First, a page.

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Madden-Julian Oscillation, Tropical Cyclones, and Precipitation Extremes in E3SM

Funding Program Area(s)
Project Type
University Grant
Project Term
Project Team

Principal Investigator

Project Participant

Despite recent improvements, many earth system models (ESMs) still show strong biases in the representation of the Madden-Julian oscillation (MJO), tropical cyclones (TC), and mid-latitude precipitation extreme events. These biases limit the reliability of model predictions and projections for informing societally-relevant decisions.

We propose a project focused on the diagnosis of process-level errors in the model representation of the MJO, TCs, and precipitation extremes, especially in our primary ESM: DOE’s Energy Exascale Earth System Model (E3SM). Strong connections among the MJO, TCs, and precipitation extremes motivate the needs to understand these processes and errors in their representations synergistically. Our proposed work involves analyzing ESM simulations together with observations and using E3SM v1 as a tool to understand model biases and the Earth system, which will be made possible by combining our expertise in process-based diagnosis and in Earth system modeling.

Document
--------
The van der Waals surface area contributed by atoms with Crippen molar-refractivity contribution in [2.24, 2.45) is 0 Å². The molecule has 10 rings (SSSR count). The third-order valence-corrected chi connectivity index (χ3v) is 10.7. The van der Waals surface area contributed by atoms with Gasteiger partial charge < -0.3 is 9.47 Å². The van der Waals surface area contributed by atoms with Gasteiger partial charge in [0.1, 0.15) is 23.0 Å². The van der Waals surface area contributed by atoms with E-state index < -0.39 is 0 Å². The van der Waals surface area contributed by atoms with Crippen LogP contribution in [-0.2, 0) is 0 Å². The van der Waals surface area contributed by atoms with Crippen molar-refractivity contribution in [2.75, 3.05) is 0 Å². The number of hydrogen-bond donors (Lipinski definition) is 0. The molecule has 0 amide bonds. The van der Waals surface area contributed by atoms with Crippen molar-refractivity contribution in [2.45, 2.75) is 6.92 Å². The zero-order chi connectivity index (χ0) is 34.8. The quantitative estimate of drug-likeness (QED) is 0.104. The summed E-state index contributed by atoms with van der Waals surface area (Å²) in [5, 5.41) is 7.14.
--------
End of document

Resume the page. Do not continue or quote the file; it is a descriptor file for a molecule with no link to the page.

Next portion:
First, we will analyze key processes associated with MJO propagation and maintenance, TC genesis and intensification, and frequency and location of mid-latitude precipitation extremes in the ESMs. We will also examine the multiscale connections among our target phenomena, including the modulation of TC genesis by the MJO, and the association of precipitation events in the US with the MJO and TCs. Our evaluation of E3SM and the other CMIP6 models against observations using the process-based diagnostics will identify process-level biases in the model simulations.

Second, we will carry out a focused parameter sensitivity study with the E3SM Atmosphere Model (EAM) to quantify uncertainties in the model representing the MJO, TCs and precipitation extremes. Perturbed parameter ensemble simulations will be performed with both low- and high-resolution versions of EAM by varying key parameters in the model physics and the simulations will be thoroughly analyzed using our diagnostics to reveal the connections between the key parameters and model performance at the process level.

Lastly, we will use E3SM v1 to perform a series of numerical experiments to address unresolved science questions about the MJO’s propagation and Atlantic TC activity. The diurnal cycle of convection in the Maritime Continent islands will be perturbed in multiple ways to investigate its role on the propagation of the MJO. The role of air-sea coupling and the African easterly waves on the Atlantic TC activity (e.g., number, tracks, and intensity) will be examined by disabling air-sea coupling and weakening the activity of African easterly waves, respectively.

Our proposed work will provide a deeper process-level understanding of the phenomena and identify the source of ESM biases in the MJO, TCs, and extreme precipitation simulations and provide paths toward the model improvement at the same time. This advancement in our understanding of MJO, TC, and extreme precipitation simulations will be extremely valuable for improving the next generation of ESMs, which is vital for making robust projections of future activity of the phenomena and their impacts.

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